In conversation with stylist and personal shopper, Sarah Corbett-Winder
We caught up with stylist Sarah Corbett-Winder to chat about all things vintage, house renovations and creating a home that balances aesthetics with functionality.
How do you describe your interior design style and how has this evolved over the years?
I would say classic, which it hasn’t always been. Everyone laughs at me because I am such a fan of brown, we often get called the ‘Brown Family! It’s the best interior colour. It definitely acts as an anchor in our house. I would say my style has definitely become more grown-up, I really don’t want to get bored of the interior choices that we have made. I know what I like and I know what I think goes together. I am all about the overall picture – so everything has to be from the same family – the ‘Brown Family’!
How do you incorporate vintage and antique shopping when you are choosing furniture for a space?
I really tire of seeing the same thing over and over again, so often when it comes to furniture I look for vintage/antique pieces. I think it’s so special to find something unique that fits perfectly. You have way more choice when it comes to vintage/antique and also you get way more character. You come across things you would never think of.
Do you have a favourite vintage or antique find?
I have a thing for pillars and am very proud of the rust coloured marble one in our kitchen. It is extremely heavy, so a nightmare to move but it adds such strength to the room. It’s great dressed with an object, a flower arrangement, a small piece of china fruit or naked. I love it and it is definitely a forever piece.
I used to get SO carried with vintage/antique shopping and almost hyperventilate at the thought that someone else was going to buy it. A bit like being at your first fashion sample sale! Now, I take a deep breath and really think about where and how it’s going to work in our house. I am a true believer that everything happens for a reason. If someone else gets the piece that you had fallen in love with, then it wasn’t going to work and you will find something better. So I would say don’t panic buy, enjoy the journey of buying vintage/antique pieces.
Do you approach your role as a stylist in the same way you approach interior design, do you have any advice on where people should start?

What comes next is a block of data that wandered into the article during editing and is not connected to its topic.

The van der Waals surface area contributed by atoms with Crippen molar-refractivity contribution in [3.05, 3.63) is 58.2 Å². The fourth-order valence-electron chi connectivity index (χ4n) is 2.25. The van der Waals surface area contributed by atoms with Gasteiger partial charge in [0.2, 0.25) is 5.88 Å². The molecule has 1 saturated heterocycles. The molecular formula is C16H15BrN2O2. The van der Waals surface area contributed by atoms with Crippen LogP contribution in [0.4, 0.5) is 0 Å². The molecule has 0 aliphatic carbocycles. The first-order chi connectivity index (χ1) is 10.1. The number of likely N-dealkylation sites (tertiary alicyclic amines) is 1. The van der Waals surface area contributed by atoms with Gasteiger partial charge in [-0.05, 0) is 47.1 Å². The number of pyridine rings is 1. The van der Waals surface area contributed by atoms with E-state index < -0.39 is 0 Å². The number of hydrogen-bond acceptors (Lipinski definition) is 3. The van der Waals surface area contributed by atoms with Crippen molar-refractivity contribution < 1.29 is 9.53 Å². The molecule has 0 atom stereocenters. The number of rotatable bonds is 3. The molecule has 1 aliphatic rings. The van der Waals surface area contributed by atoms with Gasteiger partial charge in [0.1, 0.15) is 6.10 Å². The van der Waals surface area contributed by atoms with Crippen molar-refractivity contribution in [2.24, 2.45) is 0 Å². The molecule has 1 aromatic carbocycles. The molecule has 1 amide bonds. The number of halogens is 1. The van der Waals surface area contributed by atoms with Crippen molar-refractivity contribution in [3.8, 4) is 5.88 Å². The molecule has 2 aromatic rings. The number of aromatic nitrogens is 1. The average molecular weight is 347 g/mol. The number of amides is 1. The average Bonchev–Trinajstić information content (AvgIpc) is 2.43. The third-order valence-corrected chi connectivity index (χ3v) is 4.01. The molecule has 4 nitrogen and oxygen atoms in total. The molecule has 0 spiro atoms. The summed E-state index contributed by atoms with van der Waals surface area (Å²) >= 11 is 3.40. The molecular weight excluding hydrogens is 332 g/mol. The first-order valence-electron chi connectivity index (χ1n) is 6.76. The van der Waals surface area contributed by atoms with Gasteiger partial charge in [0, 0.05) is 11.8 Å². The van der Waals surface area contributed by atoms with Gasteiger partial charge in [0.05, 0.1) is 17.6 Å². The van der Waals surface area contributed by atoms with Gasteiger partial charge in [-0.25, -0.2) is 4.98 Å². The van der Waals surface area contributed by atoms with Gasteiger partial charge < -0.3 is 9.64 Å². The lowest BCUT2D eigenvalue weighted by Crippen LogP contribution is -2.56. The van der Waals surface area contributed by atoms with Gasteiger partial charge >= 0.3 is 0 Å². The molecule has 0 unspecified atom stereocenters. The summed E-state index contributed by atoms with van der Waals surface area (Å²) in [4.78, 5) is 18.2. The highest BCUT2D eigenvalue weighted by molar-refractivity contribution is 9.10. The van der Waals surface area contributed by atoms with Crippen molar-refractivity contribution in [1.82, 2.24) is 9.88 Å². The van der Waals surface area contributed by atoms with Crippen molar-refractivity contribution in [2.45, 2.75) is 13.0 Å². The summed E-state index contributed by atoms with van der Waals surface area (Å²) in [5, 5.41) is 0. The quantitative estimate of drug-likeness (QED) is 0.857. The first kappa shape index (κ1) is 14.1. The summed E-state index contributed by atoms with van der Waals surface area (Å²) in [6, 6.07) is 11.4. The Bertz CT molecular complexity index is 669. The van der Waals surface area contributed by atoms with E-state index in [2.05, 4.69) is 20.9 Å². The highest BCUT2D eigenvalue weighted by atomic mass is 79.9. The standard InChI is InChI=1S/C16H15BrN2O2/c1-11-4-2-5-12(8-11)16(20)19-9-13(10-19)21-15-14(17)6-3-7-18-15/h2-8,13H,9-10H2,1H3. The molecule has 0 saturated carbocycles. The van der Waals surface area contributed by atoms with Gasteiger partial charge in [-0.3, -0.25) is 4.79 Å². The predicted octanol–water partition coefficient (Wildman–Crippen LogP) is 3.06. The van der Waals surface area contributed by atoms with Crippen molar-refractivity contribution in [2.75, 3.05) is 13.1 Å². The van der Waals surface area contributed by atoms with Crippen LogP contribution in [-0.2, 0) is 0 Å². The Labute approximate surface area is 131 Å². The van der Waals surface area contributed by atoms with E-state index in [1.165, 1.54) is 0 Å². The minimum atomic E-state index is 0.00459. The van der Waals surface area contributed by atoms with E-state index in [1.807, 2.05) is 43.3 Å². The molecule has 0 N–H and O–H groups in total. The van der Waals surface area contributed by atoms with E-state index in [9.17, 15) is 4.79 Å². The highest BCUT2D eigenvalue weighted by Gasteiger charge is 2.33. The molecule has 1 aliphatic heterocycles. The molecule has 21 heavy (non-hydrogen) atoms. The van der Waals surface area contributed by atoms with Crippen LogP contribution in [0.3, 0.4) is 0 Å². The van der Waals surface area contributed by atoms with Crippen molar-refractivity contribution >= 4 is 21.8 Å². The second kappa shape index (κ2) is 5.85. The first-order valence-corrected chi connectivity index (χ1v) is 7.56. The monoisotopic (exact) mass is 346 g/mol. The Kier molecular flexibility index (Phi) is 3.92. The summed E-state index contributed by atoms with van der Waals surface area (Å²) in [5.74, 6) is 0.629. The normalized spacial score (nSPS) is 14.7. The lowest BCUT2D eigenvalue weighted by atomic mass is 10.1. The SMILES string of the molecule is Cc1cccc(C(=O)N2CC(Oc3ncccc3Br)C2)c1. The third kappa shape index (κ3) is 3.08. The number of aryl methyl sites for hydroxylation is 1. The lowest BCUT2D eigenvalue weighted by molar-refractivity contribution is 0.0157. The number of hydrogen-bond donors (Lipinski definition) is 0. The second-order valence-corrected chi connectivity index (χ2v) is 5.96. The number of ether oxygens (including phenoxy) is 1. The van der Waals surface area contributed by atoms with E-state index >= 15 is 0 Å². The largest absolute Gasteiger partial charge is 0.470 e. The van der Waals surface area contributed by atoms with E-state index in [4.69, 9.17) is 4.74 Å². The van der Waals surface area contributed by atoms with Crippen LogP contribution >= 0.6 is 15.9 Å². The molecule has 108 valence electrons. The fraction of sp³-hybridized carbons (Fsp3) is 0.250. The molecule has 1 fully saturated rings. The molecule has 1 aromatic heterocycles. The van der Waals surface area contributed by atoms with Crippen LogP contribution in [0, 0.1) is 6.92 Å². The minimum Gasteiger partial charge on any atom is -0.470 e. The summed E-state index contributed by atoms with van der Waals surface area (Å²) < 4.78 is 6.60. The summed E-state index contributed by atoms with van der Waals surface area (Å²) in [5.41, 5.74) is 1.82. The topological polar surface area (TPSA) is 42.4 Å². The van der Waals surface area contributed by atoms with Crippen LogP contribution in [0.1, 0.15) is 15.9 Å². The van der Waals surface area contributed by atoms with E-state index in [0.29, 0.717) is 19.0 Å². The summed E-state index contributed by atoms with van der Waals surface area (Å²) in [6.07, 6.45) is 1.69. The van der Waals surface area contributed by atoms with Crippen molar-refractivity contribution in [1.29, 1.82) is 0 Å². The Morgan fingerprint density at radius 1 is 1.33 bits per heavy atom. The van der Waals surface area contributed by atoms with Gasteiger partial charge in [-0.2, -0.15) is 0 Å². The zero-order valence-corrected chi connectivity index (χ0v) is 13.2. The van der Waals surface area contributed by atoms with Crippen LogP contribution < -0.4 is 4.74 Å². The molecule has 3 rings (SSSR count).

Do you know that it is so interesting because yes when I’m working with clothes I’m thinking of one’s wardrobe as one would think of one’s home when you’re designing it. For me, everything (clothes/interiors) should be from the same family. And I think you need to work out what you want your family to be. So is it that you are about clashing prints and bold colours, is it that you are about neutrals and playing with textures, is it that you are about stripes (me!). I think you then need to work out your colour palette, and this will ensure that everything works together. I mean, of course, you can have things that are off-menu, but in general, I think everything should be able to talk to each other. So yes, for clothes and interiors I use the same recipe.
What is on your vintage shopping list?
For me, a house (and a wardrobe) are forever growing, moving, evolving, so my list is always going to be long! I am always open to some new furniture, although right now we don’t have much space left! I have a serious addiction to china fruit and china dogs who have a permanent fixture on my wish list. This is seriously niche but I am after a large china fruit ceiling light – I’ve seen it in my head but I am yet to see it in real life!
How do you make your space functional for a family whilst still keeping a strong design identity?
It comes down to me having OCD! So everything in our house has its home, it’s not like a showroom where you can’t move/touch/sit down, but it is all very considered. So in our kitchen, my husband designed this bench, which we cut holes in for storage baskets to live in for our children’s toys. In our bookcase – the kids have the bottom two shelves. In the kids’ bathroom – there is a beautiful terracotta pot that has all their bath toys in. I think it’s about really thinking. The kids changing station is in a cupboard, as I was adamant that we weren’t going to look at nappies. We spent a lot of time thinking about how we would live and it’s meant that we can have a functional family home and it still looks great. I also really wanted to use the space together and not have the children banished to their rooms. I am also very militant about what comes into our house – so quite a few things get donated to charity before coming into our home. I sound like a Headmistress! I just really enjoy being around wonderful things.
Do you have a favourite design era?
Yes, I am influenced by so many but if there had to be one – postmodern.
What are you currently reading and what is your favourite reading chair?
My husband Ned, designed this amazing high back pink suede chair. It is perfect for escaping from the world and reading a book. At the moment I have two books on the go – Anya Hindmarch’s book – If In Doubt Wash Your Hair and The Paper Palace by Miranda Cowley Heller. I like to either learn something or enter a dark world when reading a book.
How was your experience with house renovation? Anything you would have done differently?
Great question! Our planning permission took much longer than we thought and because of that we had so much time to plan how we would live, and how everything would look, so I can say no we wouldn’t have done anything differently. My Ma always says to me ‘it’s all about the preparation’ and it’s so true, put in as much time as you can when it comes to planning, it really does pay off.